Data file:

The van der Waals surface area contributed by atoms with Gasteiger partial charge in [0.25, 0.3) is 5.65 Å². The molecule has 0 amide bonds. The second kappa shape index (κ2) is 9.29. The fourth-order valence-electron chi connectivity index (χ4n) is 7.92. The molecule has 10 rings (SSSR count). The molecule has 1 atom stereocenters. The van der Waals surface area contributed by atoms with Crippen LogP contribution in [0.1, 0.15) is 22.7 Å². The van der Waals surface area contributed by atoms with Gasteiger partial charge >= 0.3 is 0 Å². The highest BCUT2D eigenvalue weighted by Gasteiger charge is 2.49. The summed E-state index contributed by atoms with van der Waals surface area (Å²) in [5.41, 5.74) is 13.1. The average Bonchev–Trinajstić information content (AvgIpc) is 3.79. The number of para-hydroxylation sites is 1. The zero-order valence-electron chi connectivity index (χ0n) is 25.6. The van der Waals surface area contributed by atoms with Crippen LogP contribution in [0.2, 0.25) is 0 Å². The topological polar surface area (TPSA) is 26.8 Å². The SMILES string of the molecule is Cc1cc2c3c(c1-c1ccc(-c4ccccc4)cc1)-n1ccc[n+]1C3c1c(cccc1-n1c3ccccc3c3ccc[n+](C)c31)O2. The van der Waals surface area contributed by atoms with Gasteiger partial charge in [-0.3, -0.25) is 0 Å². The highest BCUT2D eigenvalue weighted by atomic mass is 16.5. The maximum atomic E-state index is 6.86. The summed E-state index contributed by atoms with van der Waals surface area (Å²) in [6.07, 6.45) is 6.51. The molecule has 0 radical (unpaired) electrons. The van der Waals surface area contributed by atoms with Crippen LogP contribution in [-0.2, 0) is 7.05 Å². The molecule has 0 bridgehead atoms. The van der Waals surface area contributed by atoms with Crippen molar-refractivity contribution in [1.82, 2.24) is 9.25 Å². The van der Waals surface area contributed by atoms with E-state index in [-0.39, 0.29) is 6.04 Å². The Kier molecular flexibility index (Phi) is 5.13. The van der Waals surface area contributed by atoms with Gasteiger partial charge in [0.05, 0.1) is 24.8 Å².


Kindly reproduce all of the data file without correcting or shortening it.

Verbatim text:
The van der Waals surface area contributed by atoms with Gasteiger partial charge in [0.25, 0.3) is 5.65 Å². The molecule has 0 amide bonds. The second kappa shape index (κ2) is 9.29. The fourth-order valence-electron chi connectivity index (χ4n) is 7.92. The molecule has 10 rings (SSSR count). The molecule has 1 atom stereocenters. The van der Waals surface area contributed by atoms with Crippen LogP contribution in [0.1, 0.15) is 22.7 Å². The van der Waals surface area contributed by atoms with Gasteiger partial charge >= 0.3 is 0 Å². The highest BCUT2D eigenvalue weighted by Gasteiger charge is 2.49. The summed E-state index contributed by atoms with van der Waals surface area (Å²) in [5.41, 5.74) is 13.1. The average Bonchev–Trinajstić information content (AvgIpc) is 3.79. The number of para-hydroxylation sites is 1. The zero-order valence-electron chi connectivity index (χ0n) is 25.6. The van der Waals surface area contributed by atoms with Crippen LogP contribution in [0.2, 0.25) is 0 Å². The topological polar surface area (TPSA) is 26.8 Å². The SMILES string of the molecule is Cc1cc2c3c(c1-c1ccc(-c4ccccc4)cc1)-n1ccc[n+]1C3c1c(cccc1-n1c3ccccc3c3ccc[n+](C)c31)O2. The van der Waals surface area contributed by atoms with Gasteiger partial charge in [-0.3, -0.25) is 0 Å². The highest BCUT2D eigenvalue weighted by atomic mass is 16.5. The maximum atomic E-state index is 6.86. The summed E-state index contributed by atoms with van der Waals surface area (Å²) in [6.07, 6.45) is 6.51. The molecule has 0 radical (unpaired) electrons. The van der Waals surface area contributed by atoms with Crippen LogP contribution in [-0.2, 0) is 7.05 Å². The molecule has 0 bridgehead atoms. The van der Waals surface area contributed by atoms with Crippen molar-refractivity contribution in [1.82, 2.24) is 9.25 Å². The van der Waals surface area contributed by atoms with E-state index in [-0.39, 0.29) is 6.04 Å². The Kier molecular flexibility index (Phi) is 5.13. The van der Waals surface area contributed by atoms with Gasteiger partial charge in [0.05, 0.1) is 24.8 Å².